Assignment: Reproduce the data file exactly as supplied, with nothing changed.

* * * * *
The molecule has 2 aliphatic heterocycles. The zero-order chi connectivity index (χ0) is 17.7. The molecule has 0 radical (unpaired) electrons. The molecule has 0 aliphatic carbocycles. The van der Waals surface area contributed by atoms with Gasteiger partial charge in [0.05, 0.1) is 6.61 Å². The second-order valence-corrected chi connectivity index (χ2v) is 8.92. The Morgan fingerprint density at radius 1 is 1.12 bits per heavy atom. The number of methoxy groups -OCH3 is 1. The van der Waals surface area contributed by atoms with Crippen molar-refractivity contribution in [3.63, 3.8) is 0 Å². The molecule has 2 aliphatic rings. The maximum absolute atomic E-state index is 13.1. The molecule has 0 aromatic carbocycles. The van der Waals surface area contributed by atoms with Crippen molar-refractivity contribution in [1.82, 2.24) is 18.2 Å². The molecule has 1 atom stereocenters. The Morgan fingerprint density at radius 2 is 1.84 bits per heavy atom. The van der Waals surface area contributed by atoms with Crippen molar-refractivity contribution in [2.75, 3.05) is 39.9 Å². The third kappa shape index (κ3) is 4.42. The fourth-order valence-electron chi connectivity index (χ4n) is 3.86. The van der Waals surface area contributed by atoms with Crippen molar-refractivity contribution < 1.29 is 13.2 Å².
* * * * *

The molecule has 2 aliphatic heterocycles. The zero-order chi connectivity index (χ0) is 17.7. The molecule has 0 radical (unpaired) electrons. The molecule has 0 aliphatic carbocycles. The van der Waals surface area contributed by atoms with Gasteiger partial charge in [0.05, 0.1) is 6.61 Å². The second-order valence-corrected chi connectivity index (χ2v) is 8.92. The Morgan fingerprint density at radius 1 is 1.12 bits per heavy atom. The number of methoxy groups -OCH3 is 1. The van der Waals surface area contributed by atoms with Crippen molar-refractivity contribution in [3.63, 3.8) is 0 Å². The molecule has 2 aliphatic rings. The maximum absolute atomic E-state index is 13.1. The molecule has 0 aromatic carbocycles. The van der Waals surface area contributed by atoms with Crippen molar-refractivity contribution in [1.82, 2.24) is 18.2 Å². The molecule has 1 atom stereocenters. The Morgan fingerprint density at radius 2 is 1.84 bits per heavy atom. The van der Waals surface area contributed by atoms with Crippen molar-refractivity contribution in [2.75, 3.05) is 39.9 Å². The third kappa shape index (κ3) is 4.42. The fourth-order valence-electron chi connectivity index (χ4n) is 3.86. The van der Waals surface area contributed by atoms with Crippen molar-refractivity contribution < 1.29 is 13.2 Å².